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Of course, I would heed the advice and sometimes even practice my responses or comments out loud, but I continued to fail at this…miserably.    In my mind, I sounded fine, but judging by the receiver’s facial expression, I had again messed up.  I eventually got to the point where I would just say what I wanted no matter how it sounded, because I didn’t know how not to say what I needed to say without offending, so I was in trouble quite a bit. 

This followed me to college.  I eventually became known for “speaking my mind”, so after a while I wore this as a badge of honor.  I thought I was gaining respect and being noticed for this “admirable” quality,   not realizing that people were losing respect for me and dreading many of the things that I said.

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Now don’t get me wrong, this wasn’t a problem with every conversation.  I was able to talk to people without offending.  I think problems arose when I was questioned, asked my opinion, or attempting to explain myself.  As I stated before, I wasn’t purposefully trying to offend.  I was just answering the question that was asked or explaining.  Some people appreciated my bluntness, but the majority thought I could do with some fine tuning. They didn’t quite like how their question was being answered, or the way I sounded.

This is an area that I continue to struggle in today.  I’m still confused on why one would ask a question and not want to hear the truth.  If you truly know me, then you know my heart is not to hurt or upset anyone. My goal is to be truthful and honest without insulting. Now my question is WHAT DO I DO to remedy this problem? This is a huge problem for me and I don’t know what the solution is.

I continue to think before I speak. I continue to practice what I say. I’ve even gotten to the point where sometimes I’ll remain silent and not share my truth to keep the peace and not offend. All I can really do is pray and ask God to help me and my big mouth.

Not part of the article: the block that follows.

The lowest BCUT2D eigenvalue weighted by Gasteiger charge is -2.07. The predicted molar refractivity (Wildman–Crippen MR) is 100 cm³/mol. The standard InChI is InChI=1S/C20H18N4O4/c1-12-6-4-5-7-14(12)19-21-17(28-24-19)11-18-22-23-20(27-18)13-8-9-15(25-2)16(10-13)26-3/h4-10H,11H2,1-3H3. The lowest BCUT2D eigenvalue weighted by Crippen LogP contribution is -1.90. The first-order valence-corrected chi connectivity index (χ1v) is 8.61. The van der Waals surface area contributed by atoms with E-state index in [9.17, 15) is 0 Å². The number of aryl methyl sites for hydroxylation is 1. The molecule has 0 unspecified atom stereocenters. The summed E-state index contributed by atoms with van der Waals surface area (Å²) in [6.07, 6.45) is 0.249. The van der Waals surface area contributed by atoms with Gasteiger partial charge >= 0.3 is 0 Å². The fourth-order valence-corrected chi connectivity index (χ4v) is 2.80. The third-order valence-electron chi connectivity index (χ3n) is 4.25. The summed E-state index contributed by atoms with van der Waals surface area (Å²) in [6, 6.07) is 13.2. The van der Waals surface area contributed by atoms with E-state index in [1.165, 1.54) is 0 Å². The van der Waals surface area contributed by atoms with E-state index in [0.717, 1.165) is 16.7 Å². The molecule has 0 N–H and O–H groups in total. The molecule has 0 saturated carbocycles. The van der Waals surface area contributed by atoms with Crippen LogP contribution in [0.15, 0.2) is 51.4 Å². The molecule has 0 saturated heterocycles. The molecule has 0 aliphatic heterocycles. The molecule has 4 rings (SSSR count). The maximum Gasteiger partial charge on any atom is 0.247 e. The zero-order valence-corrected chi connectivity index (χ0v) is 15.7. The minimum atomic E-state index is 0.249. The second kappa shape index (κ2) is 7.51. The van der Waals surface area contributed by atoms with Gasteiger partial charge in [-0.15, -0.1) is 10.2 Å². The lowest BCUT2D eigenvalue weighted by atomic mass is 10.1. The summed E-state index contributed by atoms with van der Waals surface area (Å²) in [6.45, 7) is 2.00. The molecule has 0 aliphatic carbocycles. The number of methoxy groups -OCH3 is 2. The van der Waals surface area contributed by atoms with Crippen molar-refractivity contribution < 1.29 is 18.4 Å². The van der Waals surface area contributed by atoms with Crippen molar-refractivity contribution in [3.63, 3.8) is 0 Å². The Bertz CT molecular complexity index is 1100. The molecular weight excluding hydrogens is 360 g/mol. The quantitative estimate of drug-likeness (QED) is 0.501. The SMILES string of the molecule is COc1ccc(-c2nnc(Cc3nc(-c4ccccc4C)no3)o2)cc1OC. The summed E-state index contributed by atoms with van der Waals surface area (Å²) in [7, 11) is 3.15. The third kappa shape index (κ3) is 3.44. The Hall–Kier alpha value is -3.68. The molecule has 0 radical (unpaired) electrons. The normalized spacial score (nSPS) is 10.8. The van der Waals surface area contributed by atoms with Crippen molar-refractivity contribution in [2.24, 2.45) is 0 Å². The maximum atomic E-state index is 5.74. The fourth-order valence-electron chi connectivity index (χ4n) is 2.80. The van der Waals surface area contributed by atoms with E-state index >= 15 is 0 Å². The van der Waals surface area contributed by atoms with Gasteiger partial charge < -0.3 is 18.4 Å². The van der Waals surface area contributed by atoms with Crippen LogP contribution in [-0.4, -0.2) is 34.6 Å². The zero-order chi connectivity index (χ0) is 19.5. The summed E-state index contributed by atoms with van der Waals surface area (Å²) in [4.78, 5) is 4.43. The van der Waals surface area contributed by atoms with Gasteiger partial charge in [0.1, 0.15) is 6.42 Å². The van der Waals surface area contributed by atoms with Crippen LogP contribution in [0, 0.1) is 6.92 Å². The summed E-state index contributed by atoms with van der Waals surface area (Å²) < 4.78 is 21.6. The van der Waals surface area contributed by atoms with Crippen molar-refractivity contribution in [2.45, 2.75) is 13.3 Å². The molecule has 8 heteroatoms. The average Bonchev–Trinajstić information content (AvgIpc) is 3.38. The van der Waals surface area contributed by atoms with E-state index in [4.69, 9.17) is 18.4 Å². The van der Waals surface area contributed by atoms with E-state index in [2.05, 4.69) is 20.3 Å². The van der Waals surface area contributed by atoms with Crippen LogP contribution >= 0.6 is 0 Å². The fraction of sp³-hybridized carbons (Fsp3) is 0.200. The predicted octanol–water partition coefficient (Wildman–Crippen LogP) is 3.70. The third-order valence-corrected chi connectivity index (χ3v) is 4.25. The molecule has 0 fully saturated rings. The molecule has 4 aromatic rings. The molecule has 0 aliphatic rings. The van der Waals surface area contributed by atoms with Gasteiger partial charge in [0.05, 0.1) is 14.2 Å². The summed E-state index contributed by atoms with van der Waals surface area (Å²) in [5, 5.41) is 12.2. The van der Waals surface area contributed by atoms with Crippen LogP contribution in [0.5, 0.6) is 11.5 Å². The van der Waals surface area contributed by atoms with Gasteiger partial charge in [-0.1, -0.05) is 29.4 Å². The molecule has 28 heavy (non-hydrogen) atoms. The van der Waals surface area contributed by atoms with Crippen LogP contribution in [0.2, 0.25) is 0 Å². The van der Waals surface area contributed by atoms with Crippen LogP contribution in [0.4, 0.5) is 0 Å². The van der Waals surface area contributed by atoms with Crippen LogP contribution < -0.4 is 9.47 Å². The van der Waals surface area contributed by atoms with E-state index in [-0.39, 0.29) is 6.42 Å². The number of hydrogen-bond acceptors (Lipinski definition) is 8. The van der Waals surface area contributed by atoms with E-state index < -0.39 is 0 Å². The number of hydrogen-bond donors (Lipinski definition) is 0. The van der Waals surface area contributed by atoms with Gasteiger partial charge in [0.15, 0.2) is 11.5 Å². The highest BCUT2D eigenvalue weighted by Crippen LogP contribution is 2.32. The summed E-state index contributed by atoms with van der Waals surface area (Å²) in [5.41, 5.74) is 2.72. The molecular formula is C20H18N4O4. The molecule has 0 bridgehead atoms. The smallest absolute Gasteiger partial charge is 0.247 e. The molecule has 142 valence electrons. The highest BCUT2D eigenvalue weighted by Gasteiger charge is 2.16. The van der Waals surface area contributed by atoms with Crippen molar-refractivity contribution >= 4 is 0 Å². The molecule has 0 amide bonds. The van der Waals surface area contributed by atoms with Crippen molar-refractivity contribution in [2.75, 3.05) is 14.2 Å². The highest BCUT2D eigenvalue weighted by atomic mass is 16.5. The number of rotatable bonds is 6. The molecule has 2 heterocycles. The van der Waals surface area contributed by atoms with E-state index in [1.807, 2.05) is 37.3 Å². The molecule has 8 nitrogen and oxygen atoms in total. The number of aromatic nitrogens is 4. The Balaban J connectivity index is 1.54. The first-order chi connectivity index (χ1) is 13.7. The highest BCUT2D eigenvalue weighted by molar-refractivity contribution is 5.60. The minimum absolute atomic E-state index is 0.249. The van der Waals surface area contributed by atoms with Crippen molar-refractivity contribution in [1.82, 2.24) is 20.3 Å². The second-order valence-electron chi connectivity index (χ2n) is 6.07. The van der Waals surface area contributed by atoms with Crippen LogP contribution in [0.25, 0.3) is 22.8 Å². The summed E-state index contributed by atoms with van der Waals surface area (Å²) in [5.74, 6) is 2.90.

It was the worst of times, but we were able to continue.

For some reason during the pandemic I thought I would have a lot to share and have a lot say. With the constant showing of murders, marches, and worldwide deaths shown on the news, I didn’t express much about what I was hearing and witnessing. Maybe because so much seemed to be happening all at the same time. I instead wanted to disappear just to feel safe.

I felt as if I had nothing more to say. Maybe it was too overwhelming to find the words that truly captured the confusion and fear I was internalizing.  My America and Our World was in open chaos. All at a standstill with people looking towards anything or anyone for answers and a true sense of hope.

When I wasn’t consumed with the reality of the world around me, life was …peaceful. I enjoyed the solitude of being shutdown while at home. Being at home became a necessary distraction for me…my Wardrobe, my Leaky Cauldron, my Pandora. The world seemed to be stuck in disarray. This would be a time history would never forget.

So much has happened since 2020. There’s been so much change.   Though the world is no longer at a stand still, confusion and fear still manage to find a way in, but that’s just human nature.  We all have those moments… . I don’t think we’ll get back to a place where all of the world is shut down, but we are still flourishing in a chaotic state. The pandemic brought about improvements in the areas that seemed to be the root of some stagnant issues that erupted during this time regarding medicine, technology, and civil rights. Positives did come out of the negative events taking place.

On a daily basis we are still reminded of the madness and darkness of mankind. When will it ever get better? It’s been 3 years since I have written on my blog. What do I have to say now? That despite the coldness of man’s heart and the evil that walks about the earth, we have to keep believing that if we made it then, we can and we will continue.